View across the Outer Harbour of Stornoway

Sunday, 31 July 2016

Metagama in reverse

In May 1919, a young woman called Mary got married in Glasgow to an American by the name of George. He had served in the Canadian Forces during the war, and was a chauffeur. Four months later, they went to Canada, to cross the border into George's home city of Detroit. For a while, they lived there, but it would appear that Mary had soon contracted tuberculosis - if not already back in Glasgow.

In June 1922, Mary filled out a passport application to return to Scotland to visit her parents. The application stated that she was to return within two years. As was the case in those years, her husband was also named, although he did not travel with her. Mary was booked on SS Metagama to sail from Montreal to Scotland. In May 1923, Mary sadly died in the home where she was born some 27 years before, of tuberculosis. Seven months later, her sibling Margaret also died of TB. The story goes that they shared the same room for a year, slowly succumbing to their illness.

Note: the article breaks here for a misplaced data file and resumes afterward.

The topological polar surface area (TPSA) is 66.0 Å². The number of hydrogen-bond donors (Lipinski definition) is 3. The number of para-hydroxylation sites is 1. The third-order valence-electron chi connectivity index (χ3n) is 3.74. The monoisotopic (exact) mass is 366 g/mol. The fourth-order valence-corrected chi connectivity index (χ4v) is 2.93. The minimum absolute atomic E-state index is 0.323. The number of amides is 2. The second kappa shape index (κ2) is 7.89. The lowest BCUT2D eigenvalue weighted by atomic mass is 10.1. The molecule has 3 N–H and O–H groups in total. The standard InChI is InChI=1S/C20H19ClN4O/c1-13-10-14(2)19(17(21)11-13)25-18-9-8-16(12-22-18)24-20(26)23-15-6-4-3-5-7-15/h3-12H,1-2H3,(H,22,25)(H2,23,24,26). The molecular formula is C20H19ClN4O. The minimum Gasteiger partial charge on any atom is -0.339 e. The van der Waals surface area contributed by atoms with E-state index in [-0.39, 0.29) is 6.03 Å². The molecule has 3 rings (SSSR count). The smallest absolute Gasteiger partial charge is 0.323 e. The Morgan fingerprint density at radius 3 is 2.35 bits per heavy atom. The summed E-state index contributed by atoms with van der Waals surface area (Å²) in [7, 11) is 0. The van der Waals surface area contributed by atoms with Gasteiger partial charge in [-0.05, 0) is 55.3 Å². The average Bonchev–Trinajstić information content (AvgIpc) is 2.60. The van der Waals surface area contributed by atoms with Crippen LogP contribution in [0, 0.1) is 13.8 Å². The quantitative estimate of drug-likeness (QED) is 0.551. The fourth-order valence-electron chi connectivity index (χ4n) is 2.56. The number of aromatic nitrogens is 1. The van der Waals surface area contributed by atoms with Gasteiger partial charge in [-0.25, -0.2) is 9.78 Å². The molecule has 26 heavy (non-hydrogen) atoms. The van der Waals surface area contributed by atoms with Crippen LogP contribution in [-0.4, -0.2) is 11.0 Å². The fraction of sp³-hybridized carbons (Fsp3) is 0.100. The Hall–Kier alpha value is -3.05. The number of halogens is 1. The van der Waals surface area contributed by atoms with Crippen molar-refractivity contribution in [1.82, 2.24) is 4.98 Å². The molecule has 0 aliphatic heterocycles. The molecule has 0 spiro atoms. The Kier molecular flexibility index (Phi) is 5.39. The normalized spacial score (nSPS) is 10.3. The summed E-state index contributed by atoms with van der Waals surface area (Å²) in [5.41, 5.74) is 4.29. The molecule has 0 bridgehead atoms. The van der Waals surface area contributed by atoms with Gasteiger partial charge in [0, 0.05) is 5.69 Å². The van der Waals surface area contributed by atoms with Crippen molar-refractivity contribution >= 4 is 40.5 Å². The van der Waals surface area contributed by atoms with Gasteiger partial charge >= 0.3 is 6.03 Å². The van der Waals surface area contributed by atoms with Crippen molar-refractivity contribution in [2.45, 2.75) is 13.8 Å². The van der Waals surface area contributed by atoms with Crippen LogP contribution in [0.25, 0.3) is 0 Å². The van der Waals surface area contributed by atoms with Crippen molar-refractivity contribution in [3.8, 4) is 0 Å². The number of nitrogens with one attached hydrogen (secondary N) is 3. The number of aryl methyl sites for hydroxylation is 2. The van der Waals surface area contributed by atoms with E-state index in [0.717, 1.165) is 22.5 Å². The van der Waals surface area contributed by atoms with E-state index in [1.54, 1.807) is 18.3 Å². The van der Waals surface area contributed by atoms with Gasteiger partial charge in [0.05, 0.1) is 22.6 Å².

I have seen a portrait photograph of Mary, looking gaunt, ill and obviously suffering from consumption. I have looked into George's life after his wife departed for Scotland, and it does not present a handsome picture. At all.

You may ask the relevance of this story in relation to the SS Metagama.
Well, in April 1923, 260 islanders departed Stornoway for a new life in America on board this ship. Circumstances in the island were depressed, following the heavy loss of life in the sinking of HMY Iolaire (where over 180 islanders drowned upon returning from the war) and the lack of employment. They were so excited at the prospect of a new life out west.

A year before, a young woman had embarked SS Metagama to return from her new life in America, which, by all appearances, had not been what she might have expected it to be. She came to die in the bosom of her family.

Thursday, 21 July 2016


Things are beginning to look very frightening in Europe all of a sudden. 

France's president Francois Hollande wants quick Brexit talks now that the UK has voted to leave the EU, meaning there are divisions in Europe. Divisions and instability, caused by the massive influx of migrants from the east and south, leaving right-wing political parties in charge across the continent. Scotland, if it is granted another independence referendum, will break away from the UK.